This story has been updated. It was originally published on October 20, 2017.
Before the mile run each year in middle school, on the dreaded walk down from the classroom to the course, my classmates would argue over the best way to prevent a side stitch. More so than turning an ankle or coming in last, that repetitive stabbing pain is what the majority of us dreaded most. Our cures ranged across the map from taught techniques, like breathing in through the nose and out through the mouth and not eating for three hours prior, to my favorite: Punching yourself in the stomach at the slightest hint of pain (don’t try it, it doesn’t work).
There’s a medical term for that stabbing side cramp: exercise-related transient abdominal pain, or ETAP. And it’s far from rare. Around two-thirds of runners experience them every year. But unfortunately for middle schoolers, elite athletes, and weekend joggers everywhere, this medical term does not come with a medical solution. There’s no standard advice for how to prevent a side stitch, says sports chiropractor Brad Muir, because we don’t know the mechanism that produces the pain in the first place. “It’s still up in the air.”
That’s partly because, even though side stitches are common, researchers haven’t really studied them. In 2015, a review article noted that after a few studies in the 1940s and 50s, there was a nearly 50 year gap in research on side stitches. Despite that, there are some basic things that we do know about ETAP: It’s more common in younger people; the number of reported cases tends to drop off as people get older. The pain is more common in activities where the upper body twists, like swimming, running, and horseback riding. Athletes of all levels get side stitches—elite athletes get them less often, but their stitches are no less painful than the ones in amateur exercisers.
About half of athletes said that they thought their stitches were triggered by eating or drinking, and some studies back this observation up. In the lab, drinking liquids with high concentrations of sugar were more likely to trigger a painful cramp than beverages with little or no sugar. Things like body mass index, body type, and gender haven’t been connected to the frequency or severity of ETAP.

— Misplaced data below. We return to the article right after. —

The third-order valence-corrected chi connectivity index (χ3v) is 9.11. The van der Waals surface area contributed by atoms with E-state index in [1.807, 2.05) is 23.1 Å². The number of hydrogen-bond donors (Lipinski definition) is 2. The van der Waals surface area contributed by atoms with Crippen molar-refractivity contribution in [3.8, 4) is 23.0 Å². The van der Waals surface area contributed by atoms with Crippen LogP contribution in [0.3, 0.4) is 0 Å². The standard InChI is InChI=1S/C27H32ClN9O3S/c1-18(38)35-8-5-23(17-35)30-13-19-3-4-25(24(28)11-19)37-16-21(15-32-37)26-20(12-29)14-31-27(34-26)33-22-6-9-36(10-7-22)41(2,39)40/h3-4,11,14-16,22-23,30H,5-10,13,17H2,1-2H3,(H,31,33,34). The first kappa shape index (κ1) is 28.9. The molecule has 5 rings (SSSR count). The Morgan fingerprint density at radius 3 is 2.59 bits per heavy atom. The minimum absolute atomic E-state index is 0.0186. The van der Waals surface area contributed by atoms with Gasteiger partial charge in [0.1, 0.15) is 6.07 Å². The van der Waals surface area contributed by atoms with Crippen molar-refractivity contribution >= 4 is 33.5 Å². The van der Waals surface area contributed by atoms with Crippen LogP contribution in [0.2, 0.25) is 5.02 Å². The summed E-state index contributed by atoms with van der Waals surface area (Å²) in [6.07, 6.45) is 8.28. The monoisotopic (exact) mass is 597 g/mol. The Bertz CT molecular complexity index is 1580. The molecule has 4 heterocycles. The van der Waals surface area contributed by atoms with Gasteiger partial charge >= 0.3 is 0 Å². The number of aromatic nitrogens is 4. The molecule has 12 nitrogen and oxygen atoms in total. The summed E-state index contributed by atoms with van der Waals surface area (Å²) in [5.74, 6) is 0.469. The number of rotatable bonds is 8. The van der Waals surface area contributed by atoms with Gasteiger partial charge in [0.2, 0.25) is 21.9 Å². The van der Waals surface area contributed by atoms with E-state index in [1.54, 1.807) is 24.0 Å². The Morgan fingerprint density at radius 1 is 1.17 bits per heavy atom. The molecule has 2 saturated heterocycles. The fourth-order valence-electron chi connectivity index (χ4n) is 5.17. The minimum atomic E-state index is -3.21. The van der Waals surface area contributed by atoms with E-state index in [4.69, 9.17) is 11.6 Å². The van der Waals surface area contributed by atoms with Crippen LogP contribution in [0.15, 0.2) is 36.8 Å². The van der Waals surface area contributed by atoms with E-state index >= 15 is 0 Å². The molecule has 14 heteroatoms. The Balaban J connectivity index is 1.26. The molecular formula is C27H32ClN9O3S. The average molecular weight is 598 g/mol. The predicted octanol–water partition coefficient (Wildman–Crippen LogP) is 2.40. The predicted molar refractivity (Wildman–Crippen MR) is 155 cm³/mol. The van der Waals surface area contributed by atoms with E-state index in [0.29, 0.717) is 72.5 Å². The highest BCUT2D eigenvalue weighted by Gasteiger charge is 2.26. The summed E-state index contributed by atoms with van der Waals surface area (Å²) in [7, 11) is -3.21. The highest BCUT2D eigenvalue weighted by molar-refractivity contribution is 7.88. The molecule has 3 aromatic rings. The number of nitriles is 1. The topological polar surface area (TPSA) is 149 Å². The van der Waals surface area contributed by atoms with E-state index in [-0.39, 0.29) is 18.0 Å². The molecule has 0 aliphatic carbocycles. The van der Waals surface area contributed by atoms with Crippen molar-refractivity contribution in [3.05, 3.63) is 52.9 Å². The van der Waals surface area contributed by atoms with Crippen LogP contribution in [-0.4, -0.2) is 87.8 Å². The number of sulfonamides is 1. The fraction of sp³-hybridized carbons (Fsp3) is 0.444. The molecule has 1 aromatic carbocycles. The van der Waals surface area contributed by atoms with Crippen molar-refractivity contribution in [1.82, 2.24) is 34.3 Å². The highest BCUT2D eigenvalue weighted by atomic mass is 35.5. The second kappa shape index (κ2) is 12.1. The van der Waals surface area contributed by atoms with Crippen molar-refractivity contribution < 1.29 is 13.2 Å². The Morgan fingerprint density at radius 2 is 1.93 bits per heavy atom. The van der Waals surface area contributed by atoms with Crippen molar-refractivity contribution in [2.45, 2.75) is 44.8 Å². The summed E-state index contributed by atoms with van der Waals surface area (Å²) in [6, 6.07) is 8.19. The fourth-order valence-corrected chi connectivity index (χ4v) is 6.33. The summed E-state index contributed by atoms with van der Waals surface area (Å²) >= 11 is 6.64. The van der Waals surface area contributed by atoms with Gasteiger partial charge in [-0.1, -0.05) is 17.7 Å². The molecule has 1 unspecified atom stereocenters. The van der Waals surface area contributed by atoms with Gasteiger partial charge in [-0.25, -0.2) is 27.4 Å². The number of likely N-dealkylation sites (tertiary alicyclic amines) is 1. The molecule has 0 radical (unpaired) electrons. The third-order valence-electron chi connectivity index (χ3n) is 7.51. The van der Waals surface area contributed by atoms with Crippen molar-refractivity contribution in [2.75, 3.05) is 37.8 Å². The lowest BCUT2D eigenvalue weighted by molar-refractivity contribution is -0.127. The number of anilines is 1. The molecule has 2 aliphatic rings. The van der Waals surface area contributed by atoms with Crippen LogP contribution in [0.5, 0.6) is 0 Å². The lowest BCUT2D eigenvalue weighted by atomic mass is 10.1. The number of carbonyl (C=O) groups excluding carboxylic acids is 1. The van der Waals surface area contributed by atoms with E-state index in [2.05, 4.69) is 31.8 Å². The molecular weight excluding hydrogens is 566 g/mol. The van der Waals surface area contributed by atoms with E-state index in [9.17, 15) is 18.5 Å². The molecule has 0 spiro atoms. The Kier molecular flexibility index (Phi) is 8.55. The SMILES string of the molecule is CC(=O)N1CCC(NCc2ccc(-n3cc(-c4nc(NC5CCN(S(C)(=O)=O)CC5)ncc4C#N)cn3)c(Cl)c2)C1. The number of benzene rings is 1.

What we do know about side stitches, the symptoms and risk factors, don’t provide much information about the underlying cause of the pain. One common theory posits that, during exercise, not enough blood (and therefore oxygen) gets to the diaphragm and causes the pain—but side stitches still occur in activities like horseback riding, which don’t tax the respiratory system. “The explanation of it being just the diaphragm never really held up to more scrutiny,” Muir says.
Another explanation is that jolting movements during exercise put stress on the ligaments in the abdomen that hold the organs in place. That explanation accounts for the role of food and drink in ETAP—putting something in the stomach would make it heavier, forcing those ligaments to work even harder. But it doesn’t account for the high rate in an activity like swimming, where muscle movements are smooth.
Bad posture or problems with a runner’s gait could also be a factor in ETAP, Muir says. There’s some evidence that playing around with certain vertebrae in the spine could reproduce the particular pain from a side stitch, indicating that biomechanical fixes could help with the problem. Friction and irritation in the tissue of the abdominal wall is yet another explanation.
One of the reasons it’s difficult to pin down an explanation for ETAP, Muir says, is that there are so many different components of the problem, and not all of them apply to each case. Four people might come in with their pain on the right side, for example, and then the next three all have the problem on the left. Muir says that it’s rare to have no clear explanation for an abdominal pain. “It seems to be in a class almost of its own.”
Because we don’t know exactly what causes a side stitch, Muir says there’s no standard advice for how to prevent it. The best thing to start with, he says, is a quick rundown of your history: Did you drink a lot of water before that run where you had a particularly bad cramp? Is there something you usually eat on days you’ve had an issue? If you play a sport, he says, the next step might be to have someone check out your form, and make any biomechanical adjustments.
Typically, ETAP will stop when you stop the activity. If it doesn’t, or the pain gets worse, Muir says it’s best to check in with a doctor to rule out any other gastrointestinal or abdominal problems unrelated to exercise.
But usually, side stitches, while incredibly annoying, are innocuous. And there’s no gold standard to make them go away, Muir says. “It’s all sort of trial and error.”